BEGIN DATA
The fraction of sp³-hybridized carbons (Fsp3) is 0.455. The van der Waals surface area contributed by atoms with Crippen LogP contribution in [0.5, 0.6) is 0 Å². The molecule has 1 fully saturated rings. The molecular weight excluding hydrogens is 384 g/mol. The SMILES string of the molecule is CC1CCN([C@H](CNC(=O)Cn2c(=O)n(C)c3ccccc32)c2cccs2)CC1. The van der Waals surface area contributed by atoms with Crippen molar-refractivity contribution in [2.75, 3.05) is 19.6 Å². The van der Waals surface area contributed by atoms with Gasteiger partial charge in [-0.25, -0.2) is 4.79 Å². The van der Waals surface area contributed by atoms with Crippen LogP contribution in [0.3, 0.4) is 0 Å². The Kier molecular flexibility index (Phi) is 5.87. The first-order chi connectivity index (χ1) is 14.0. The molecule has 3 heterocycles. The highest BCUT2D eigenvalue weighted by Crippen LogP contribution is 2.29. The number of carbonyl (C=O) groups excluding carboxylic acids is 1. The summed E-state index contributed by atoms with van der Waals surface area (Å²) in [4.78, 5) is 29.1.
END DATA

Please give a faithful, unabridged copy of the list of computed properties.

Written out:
The fraction of sp³-hybridized carbons (Fsp3) is 0.455. The van der Waals surface area contributed by atoms with Crippen LogP contribution in [0.5, 0.6) is 0 Å². The molecule has 1 fully saturated rings. The molecular weight excluding hydrogens is 384 g/mol. The SMILES string of the molecule is CC1CCN([C@H](CNC(=O)Cn2c(=O)n(C)c3ccccc32)c2cccs2)CC1. The van der Waals surface area contributed by atoms with Crippen molar-refractivity contribution in [2.75, 3.05) is 19.6 Å². The van der Waals surface area contributed by atoms with Gasteiger partial charge in [-0.25, -0.2) is 4.79 Å². The van der Waals surface area contributed by atoms with Crippen LogP contribution in [0.3, 0.4) is 0 Å². The Kier molecular flexibility index (Phi) is 5.87. The first-order chi connectivity index (χ1) is 14.0. The molecule has 3 heterocycles. The highest BCUT2D eigenvalue weighted by Crippen LogP contribution is 2.29. The number of carbonyl (C=O) groups excluding carboxylic acids is 1. The summed E-state index contributed by atoms with van der Waals surface area (Å²) in [4.78, 5) is 29.1.